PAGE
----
146Cherry-pick the list of file descriptors that get fuzzed. The Nth descriptor
147will really be fuzzed only if N is in \fIlist\fR.
148
149Values start at 1 and ranges are inclusive. Use dashes between values and
150commas between ranges. If the right-hand part of a range is ommited, it means
151all subsequent file descriptors. For instance, to restrict fuzzing to the
152first opened descriptor and all descriptors starting from the 10th, use
153\(oq\fB\-l1,10\-\fR\(cq.
154
155Note that this option only affects file descriptors that would otherwise be
156fuzzed. Even if 10 write-only descriptors are opened at the beginning of the
157program, only the next descriptor with a read flag will be the first one
158considered by the \fB\-l\fR flag.
159.TP
160\fB\-m\fR, \fB\-\-md5\fR
161Instead of displaying the program's \fIstandard output\fR, just print its MD5
162digest to \fBzzuf\fR's standard output. The standard error channel is left
163untouched.
164.TP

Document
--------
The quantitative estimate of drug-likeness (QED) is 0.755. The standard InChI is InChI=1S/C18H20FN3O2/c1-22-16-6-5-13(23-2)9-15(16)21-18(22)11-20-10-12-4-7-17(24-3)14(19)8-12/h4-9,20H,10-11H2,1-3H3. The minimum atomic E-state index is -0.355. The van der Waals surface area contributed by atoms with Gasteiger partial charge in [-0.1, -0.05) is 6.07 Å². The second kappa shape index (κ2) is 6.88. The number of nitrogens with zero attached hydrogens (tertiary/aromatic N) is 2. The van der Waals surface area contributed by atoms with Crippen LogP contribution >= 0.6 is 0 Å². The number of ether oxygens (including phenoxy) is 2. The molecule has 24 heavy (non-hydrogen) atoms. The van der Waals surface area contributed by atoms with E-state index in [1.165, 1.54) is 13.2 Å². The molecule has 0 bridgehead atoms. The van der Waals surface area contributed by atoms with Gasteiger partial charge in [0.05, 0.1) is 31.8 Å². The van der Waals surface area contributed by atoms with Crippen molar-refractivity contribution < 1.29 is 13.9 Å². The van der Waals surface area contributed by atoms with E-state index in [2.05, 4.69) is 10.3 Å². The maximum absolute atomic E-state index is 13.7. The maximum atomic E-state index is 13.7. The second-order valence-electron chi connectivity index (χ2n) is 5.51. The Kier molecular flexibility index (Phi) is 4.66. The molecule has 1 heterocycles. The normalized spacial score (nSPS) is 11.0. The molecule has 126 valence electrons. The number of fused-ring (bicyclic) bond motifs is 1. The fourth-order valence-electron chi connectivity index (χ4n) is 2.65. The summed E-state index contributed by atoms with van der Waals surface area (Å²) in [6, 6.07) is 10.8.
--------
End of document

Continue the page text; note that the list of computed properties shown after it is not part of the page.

165\fB\-M\fR, \fB\-\-max\-memory\fR=\fImebibytes\fR
166Specify the maximum amount of memory, in mebibytes (1 MiB = 1,048,576 bytes),
167that children are allowed to allocate. This is useful to detect infinite loops
168that eat up a lot of memory.
169
170The value should be set reasonably high so as not to interfer with normal
171program operation. By default, it is set to 1024 MiB in order to avoid
172accidental excessive swapping. To disable the limitation, set the maximum
173memory usage to -1 instead.
174
175\fBzzuf\fR uses the \fBsetrlimit\fR() call to set memory usage limitations and
176relies on the operating system's ability to enforce such limitations.
177.TP
178\fB\-n\fR, \fB\-\-network\fR
179Fuzz the application's network input. By default \fBzzuf\fR only fuzzes files.
180
181Only INET (IPv4) and INET6 (IPv6) connections are fuzzed. Other protocol
182families are not yet supported.
183.TP
184\fB\-p\fR, \fB\-\-ports\fR=\fIranges\fR
185Only fuzz network ports that are in \fIranges\fR. By default \fBzzuf\fR